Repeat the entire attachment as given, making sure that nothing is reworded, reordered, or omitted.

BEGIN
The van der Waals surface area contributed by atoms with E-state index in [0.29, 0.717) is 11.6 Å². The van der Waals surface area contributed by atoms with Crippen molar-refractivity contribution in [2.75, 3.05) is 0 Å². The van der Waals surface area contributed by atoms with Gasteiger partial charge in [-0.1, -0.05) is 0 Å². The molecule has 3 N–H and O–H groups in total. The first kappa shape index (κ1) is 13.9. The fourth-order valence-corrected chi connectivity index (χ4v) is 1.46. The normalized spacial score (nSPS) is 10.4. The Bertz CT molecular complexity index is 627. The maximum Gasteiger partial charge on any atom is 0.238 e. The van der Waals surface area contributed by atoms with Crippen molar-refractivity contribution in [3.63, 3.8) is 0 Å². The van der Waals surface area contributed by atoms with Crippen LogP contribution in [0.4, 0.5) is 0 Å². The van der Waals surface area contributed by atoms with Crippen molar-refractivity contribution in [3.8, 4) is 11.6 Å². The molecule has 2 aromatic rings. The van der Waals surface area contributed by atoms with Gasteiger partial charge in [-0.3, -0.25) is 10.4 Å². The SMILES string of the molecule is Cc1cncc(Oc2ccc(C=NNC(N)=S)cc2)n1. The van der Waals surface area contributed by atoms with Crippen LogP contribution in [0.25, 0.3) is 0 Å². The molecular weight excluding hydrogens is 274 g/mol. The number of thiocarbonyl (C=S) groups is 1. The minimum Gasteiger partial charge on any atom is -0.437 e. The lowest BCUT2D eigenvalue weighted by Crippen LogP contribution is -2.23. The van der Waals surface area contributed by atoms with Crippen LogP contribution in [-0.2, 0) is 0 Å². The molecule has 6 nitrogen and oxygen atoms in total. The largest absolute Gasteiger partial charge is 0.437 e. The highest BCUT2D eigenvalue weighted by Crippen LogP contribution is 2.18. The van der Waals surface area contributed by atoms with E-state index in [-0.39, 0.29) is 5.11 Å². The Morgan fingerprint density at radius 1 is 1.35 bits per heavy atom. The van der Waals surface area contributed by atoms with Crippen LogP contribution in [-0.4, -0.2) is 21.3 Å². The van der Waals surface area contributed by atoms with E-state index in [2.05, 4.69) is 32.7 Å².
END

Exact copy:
The van der Waals surface area contributed by atoms with E-state index in [0.29, 0.717) is 11.6 Å². The van der Waals surface area contributed by atoms with Crippen molar-refractivity contribution in [2.75, 3.05) is 0 Å². The van der Waals surface area contributed by atoms with Gasteiger partial charge in [-0.1, -0.05) is 0 Å². The molecule has 3 N–H and O–H groups in total. The first kappa shape index (κ1) is 13.9. The fourth-order valence-corrected chi connectivity index (χ4v) is 1.46. The normalized spacial score (nSPS) is 10.4. The Bertz CT molecular complexity index is 627. The maximum Gasteiger partial charge on any atom is 0.238 e. The van der Waals surface area contributed by atoms with Crippen molar-refractivity contribution in [3.63, 3.8) is 0 Å². The van der Waals surface area contributed by atoms with Crippen LogP contribution in [0.4, 0.5) is 0 Å². The van der Waals surface area contributed by atoms with Crippen molar-refractivity contribution in [3.8, 4) is 11.6 Å². The molecule has 2 aromatic rings. The van der Waals surface area contributed by atoms with Gasteiger partial charge in [-0.3, -0.25) is 10.4 Å². The SMILES string of the molecule is Cc1cncc(Oc2ccc(C=NNC(N)=S)cc2)n1. The van der Waals surface area contributed by atoms with Crippen LogP contribution in [0.25, 0.3) is 0 Å². The molecular weight excluding hydrogens is 274 g/mol. The number of thiocarbonyl (C=S) groups is 1. The minimum Gasteiger partial charge on any atom is -0.437 e. The lowest BCUT2D eigenvalue weighted by Crippen LogP contribution is -2.23. The van der Waals surface area contributed by atoms with Crippen LogP contribution in [-0.2, 0) is 0 Å². The molecule has 6 nitrogen and oxygen atoms in total. The largest absolute Gasteiger partial charge is 0.437 e. The highest BCUT2D eigenvalue weighted by Crippen LogP contribution is 2.18. The van der Waals surface area contributed by atoms with E-state index in [-0.39, 0.29) is 5.11 Å². The Morgan fingerprint density at radius 1 is 1.35 bits per heavy atom. The van der Waals surface area contributed by atoms with Crippen LogP contribution in [-0.4, -0.2) is 21.3 Å². The van der Waals surface area contributed by atoms with E-state index in [2.05, 4.69) is 32.7 Å².